Tendon Problems of the Shoulder: Descriptions and Symptoms

  • Tendonitis
    • This is simply inflammation of the tendon. This not only occurs in baseball pitchers who constantly use their shoulder, but can be a result of injury or simply from aging.
  • Tendinopathy
    • This when we start getting tearing of the tendons themselves. The tears come in four grades:
      • Grade one is an inflammation or some very, very fine tearing of some of the fibers in the tendon.
      • Grade two has a little bit more damage to the tendon, and it’s starting to get some depth to the tear itself. The person is probably already starting to have some problems sustaining weight with that shoulder motion.
      • Grade three is when the tendon has a fairly deep tear to it, and the person is probably going to have some real difficulty taking the shoulder through ranges of motion.
      • Grade four is where the tendon is torn completely in two.

Diagnosis and Treatment

The first step in dealing with shoulder pain, as with any large joint, is getting a correct diagnosis. A determination needs to be made as to whether it is a muscular issue; a tendonitis, an inflammation of one or more of the five tendons of the shoulder; a tendinopathy with tearing or a combination of issues.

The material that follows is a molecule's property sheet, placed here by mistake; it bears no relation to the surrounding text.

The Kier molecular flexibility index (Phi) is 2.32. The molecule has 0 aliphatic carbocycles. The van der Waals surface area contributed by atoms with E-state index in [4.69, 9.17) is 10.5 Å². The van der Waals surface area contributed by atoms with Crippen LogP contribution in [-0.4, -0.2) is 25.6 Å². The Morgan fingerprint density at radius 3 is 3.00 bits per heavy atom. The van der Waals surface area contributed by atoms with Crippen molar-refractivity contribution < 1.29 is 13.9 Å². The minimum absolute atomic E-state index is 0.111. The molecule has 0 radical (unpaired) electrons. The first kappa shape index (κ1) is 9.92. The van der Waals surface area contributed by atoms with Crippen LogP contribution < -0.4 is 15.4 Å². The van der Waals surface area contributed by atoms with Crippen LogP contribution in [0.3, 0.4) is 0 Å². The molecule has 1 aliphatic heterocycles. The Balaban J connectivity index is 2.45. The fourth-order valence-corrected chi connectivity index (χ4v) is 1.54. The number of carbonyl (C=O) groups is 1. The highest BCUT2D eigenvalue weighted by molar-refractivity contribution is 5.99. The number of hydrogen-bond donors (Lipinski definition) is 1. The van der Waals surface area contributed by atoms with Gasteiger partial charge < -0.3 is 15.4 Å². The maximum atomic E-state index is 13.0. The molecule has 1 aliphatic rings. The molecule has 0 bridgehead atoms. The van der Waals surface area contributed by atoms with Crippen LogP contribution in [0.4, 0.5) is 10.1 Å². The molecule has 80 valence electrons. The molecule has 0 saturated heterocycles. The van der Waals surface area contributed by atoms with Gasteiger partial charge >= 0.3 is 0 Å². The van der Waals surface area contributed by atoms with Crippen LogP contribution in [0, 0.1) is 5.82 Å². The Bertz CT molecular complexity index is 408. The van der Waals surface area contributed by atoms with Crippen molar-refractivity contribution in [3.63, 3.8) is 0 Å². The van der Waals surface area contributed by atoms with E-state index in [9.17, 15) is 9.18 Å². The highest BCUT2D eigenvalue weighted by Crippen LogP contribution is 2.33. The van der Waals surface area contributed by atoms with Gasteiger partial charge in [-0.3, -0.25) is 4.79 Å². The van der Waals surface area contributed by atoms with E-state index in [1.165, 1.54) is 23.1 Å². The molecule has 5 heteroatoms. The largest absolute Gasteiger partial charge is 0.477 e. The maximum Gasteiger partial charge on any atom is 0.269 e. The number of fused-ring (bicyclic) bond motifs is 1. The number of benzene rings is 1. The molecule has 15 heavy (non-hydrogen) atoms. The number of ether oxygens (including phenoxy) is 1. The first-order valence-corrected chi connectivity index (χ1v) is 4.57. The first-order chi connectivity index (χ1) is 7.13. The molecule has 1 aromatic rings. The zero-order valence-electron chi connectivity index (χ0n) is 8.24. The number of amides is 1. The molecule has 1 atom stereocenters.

That’s where the diagnostic process comes in. In our office we perform testing to make a determination about which category a patient’s pain or injury is in.

When a patient is in the early stages of these conditions, our treatments includes rest, ice, massage therapy, physiotherapy in the office, and perhaps manipulation of the neck or the shoulder. We will usually carry out about a two-week course of care as long as we see improvement and we are convinced that we are helping. If there is no improvement, we will provide you with a timely referral. We have referred patients for physical therapy, massage-therapy, and if needed, for an MRI and then on to the orthopedic surgeon for a consultation.

If you would like further information on shoulder pain or problems, please go to our website,  To make an appointment to be examined at our office, please get in contact with us by calling 919-562-0302. We would be happy to help you. Thank you.

Wake Forest Chiropractic
851 Wake Forest Business Park, Suite E
Wake Forest, NC 27587

November 19, 2009
© copyright 2009-2010 Wake Forest Chiropractic. All rights reserved.
Color images are courtesy of the US Library of Medicine and the US National Institutes of Health

Back and Neck Pain, Causes and Solutions

What is Causing that Back or Neck Pain

Learn more: Watch the video or read the article below

There really are two types of pain that we will experience when we feel back or neck pain. The first is mechanical pain, and the second is non-mechanical pain. You can see a breakdown of the causes of each in the following lists: